Electrocardiography or electrocardiogram (ECG)
The electrocardiogram (ECG) records from the body surface and registers the differences in electrical potential generated by the heart. The signal recorded is determined by action potentials generated by millions of individual cells and their sequence of activation. A multitude of factors, both cardiac and extra cardiac, alter the final electrical signal. For instance, the electrical forces generated by the heart are subsequently altered by the position of the heart within the body, the nature of the intervening tissue, and the distance to the recording electrode. Since the final, recorded electrical signal does not faithfully reflect the electrical activity of individual cells, the student should not expect the ECG necessarily to provide an exact anatomic or physiologic: “picture” of the heart. Nevertheless, as the result of careful correlation of electrocardiographic patterns with observed anatomic, pathologic, and physiologic data, it is now possible to deduce, with a high grade of accuracy, the state of the heart from the surface ECG. While it is true that the ECG may be normal despite an abnormal heart, or abnormal with a normal heart, it is equally true that the ECG often provides an important indication of a cardiac abnormality, and even allows a fairly accurate appraisal of the anatomic and physiologic significance of that abnormality. Furthermore, the ECG is by far the best method of analysis of disturbances of the cardiac rhythm.
Different phases of a cardiac cycle

ECG records the heart activity. It records the electrical activity generated by heart muscle depolarizations, which propagate in pulsating electrical waves towards the skin. Although the electricity amount is in fact very small, it can be picked up reliably with ECG electrodes attached to the skin (data unit: microvolt, uV). The full ECG setup comprises at least four electrodes which are placed on the chest or at the four extremities according to standard nomenclature (RA = right arm; LA = left arm; RL = right leg; LL = left leg). Of course, variations of this setup exist in order to allow more flexible and less intrusive recordings, for example, by attaching the electrodes to the forearms and legs. ECG electrodes are typically wet sensors, requiring the use of a conductive gel to increase conductivity between skin and electrodes.
ECGs serve many roles in the research and development process of a drug:
• Cardiac safety has become the number one reason for drug withdrawals and labeling changes during the past several years. This has resulted in greater regulatory scrutiny for all new compounds and greater concern among pharma in regard to the potential effect of their compounds on the heart
• They generally are required as part of the screening, selection, and enrollment process for study participants; they assist in assessing the cardiac safety of the investigational drug; they provide efficacy data for cardiovascular-related compounds; and they provide indirect benefits to the subject and his or her physician in diagnosing undetected structural or electrical cardiac diseases, as well as detecting progression of cardiac disease during the course of the clinical trial.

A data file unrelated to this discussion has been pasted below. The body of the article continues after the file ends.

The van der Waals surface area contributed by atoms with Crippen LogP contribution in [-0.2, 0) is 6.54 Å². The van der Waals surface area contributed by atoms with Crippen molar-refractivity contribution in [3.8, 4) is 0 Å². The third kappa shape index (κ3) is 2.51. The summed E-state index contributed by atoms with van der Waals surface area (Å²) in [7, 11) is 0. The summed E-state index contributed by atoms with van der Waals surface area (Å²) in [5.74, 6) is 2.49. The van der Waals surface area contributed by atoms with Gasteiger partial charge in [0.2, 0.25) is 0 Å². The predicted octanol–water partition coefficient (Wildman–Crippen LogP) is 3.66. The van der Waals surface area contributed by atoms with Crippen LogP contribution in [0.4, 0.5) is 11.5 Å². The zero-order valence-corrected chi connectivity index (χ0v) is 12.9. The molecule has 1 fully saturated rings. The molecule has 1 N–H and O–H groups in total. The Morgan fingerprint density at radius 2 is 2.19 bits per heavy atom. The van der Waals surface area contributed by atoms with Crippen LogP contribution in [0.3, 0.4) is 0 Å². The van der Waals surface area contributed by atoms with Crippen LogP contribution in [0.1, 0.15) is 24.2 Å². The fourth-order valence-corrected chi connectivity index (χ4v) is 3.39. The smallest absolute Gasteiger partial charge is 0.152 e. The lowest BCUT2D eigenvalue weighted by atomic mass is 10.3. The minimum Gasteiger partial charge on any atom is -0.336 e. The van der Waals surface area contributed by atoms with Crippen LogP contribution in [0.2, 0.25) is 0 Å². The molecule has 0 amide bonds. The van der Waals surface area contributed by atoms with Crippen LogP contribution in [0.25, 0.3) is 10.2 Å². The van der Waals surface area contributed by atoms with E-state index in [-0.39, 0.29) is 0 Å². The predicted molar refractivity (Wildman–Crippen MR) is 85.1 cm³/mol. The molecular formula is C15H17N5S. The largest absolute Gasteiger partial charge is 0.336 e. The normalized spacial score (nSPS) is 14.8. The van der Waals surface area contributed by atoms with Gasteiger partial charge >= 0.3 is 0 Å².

• Significance of QT interval in drug development: The duration of QT interval of the surface electrocardiogram (ECG) reflects the ventricular action potential duration (APD) which is determined mainly by the rapid component of the outward repolarizing current (IKr). This current is mediated primarily by the delayed rectifying potassium channel. Thus, the QT interval is congenitally prolonged when this current is diminished as a result of genetic mutations of this channel as for example in the Romano–Ward syndrome 1. Reduction in this current and hence, the prolongation of the QT interval may also be acquired, resulting from electrolyte imbalance (especially hypokalemia and/or hypomagnesaemia), endocrine dysfunction (e.g. hypothyroidism), autonomic imbalance, various disease states or most frequently, following clinical administration of drugs.
• Currently, most view the main role of ECGs as the tool that best assesses the effect of investigational drugs on the electrical functions of the heart. In particular, ECGs are used to gather information on changes in the QT interval, the best surrogate marker for the possibility that an investigational drug may cause Torsade de Pointes, a life threatening arrhythmia. ECGs also gather information on heart rate effects, atrioventricular conduction, depolarization, and changes in ECG morphology that may indicate pathological cardiac changes.

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The purpose of this lab exercises is to understand the function and the importance of an electrocardiogram. This lab will demonstrate how stress levels or different elevations can affect human rate. Furthermore, the equipment used in the experiment will show the function in the right and left arm, as well as in the right and left ankles. Finally, the lab will serve a purpose as a way to know how to read an electrocardiogram and how to calculate the heart rate.
Beginning of the lab involved a reading from the electrocardiogram and then calculating the heart rate by comparing the waves to what the electrocardiogram reading said. The electrocardiogram is divided into five main parts. The first small peak is the P wave; it represents the atrial depolarization. Next is the QRS complex; the QRS consist of the Q,R and S. The complex occurs because of the electrical events produced as the ventricles depolarized. Lastly there is the T wave; it represents the ventricular repolarization.
Purpose of the lab was to teach someone how to read an electrocardiogram as well to know how to calculate heart rate. If there was vibration in the table or the position in which someone was standing/laying the it can affect the reading of the electrocardiogram.